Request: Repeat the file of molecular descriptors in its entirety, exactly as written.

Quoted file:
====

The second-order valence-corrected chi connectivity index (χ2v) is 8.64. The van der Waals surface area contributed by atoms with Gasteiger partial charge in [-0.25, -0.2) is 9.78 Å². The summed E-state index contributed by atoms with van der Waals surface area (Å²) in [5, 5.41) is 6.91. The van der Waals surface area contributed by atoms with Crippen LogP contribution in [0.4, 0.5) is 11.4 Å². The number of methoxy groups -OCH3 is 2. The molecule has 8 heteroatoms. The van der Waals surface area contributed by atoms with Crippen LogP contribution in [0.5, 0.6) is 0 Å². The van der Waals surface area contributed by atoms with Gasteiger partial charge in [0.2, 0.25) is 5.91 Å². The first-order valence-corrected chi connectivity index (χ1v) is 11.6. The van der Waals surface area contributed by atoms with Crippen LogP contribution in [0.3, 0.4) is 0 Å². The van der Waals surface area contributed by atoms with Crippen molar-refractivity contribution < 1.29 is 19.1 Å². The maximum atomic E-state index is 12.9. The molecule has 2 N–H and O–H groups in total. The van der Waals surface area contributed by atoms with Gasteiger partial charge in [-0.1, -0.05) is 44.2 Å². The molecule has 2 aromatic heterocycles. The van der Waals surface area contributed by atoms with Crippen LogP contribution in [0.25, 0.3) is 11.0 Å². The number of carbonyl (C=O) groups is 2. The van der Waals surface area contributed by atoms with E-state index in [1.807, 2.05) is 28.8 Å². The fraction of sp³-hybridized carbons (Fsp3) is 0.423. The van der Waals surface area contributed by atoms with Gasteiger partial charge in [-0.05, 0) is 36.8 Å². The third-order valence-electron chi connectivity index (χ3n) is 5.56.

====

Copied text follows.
The second-order valence-corrected chi connectivity index (χ2v) is 8.64. The van der Waals surface area contributed by atoms with Gasteiger partial charge in [-0.25, -0.2) is 9.78 Å². The summed E-state index contributed by atoms with van der Waals surface area (Å²) in [5, 5.41) is 6.91. The van der Waals surface area contributed by atoms with Crippen LogP contribution in [0.4, 0.5) is 11.4 Å². The number of methoxy groups -OCH3 is 2. The molecule has 8 heteroatoms. The van der Waals surface area contributed by atoms with Crippen LogP contribution in [0.5, 0.6) is 0 Å². The van der Waals surface area contributed by atoms with Gasteiger partial charge in [0.2, 0.25) is 5.91 Å². The first-order valence-corrected chi connectivity index (χ1v) is 11.6. The van der Waals surface area contributed by atoms with Crippen LogP contribution in [0.3, 0.4) is 0 Å². The van der Waals surface area contributed by atoms with Crippen molar-refractivity contribution < 1.29 is 19.1 Å². The maximum atomic E-state index is 12.9. The molecule has 2 N–H and O–H groups in total. The van der Waals surface area contributed by atoms with Gasteiger partial charge in [-0.1, -0.05) is 44.2 Å². The molecule has 2 aromatic heterocycles. The van der Waals surface area contributed by atoms with Crippen LogP contribution in [0.25, 0.3) is 11.0 Å². The number of carbonyl (C=O) groups is 2. The van der Waals surface area contributed by atoms with E-state index in [1.807, 2.05) is 28.8 Å². The fraction of sp³-hybridized carbons (Fsp3) is 0.423. The van der Waals surface area contributed by atoms with Gasteiger partial charge in [-0.05, 0) is 36.8 Å². The third-order valence-electron chi connectivity index (χ3n) is 5.56.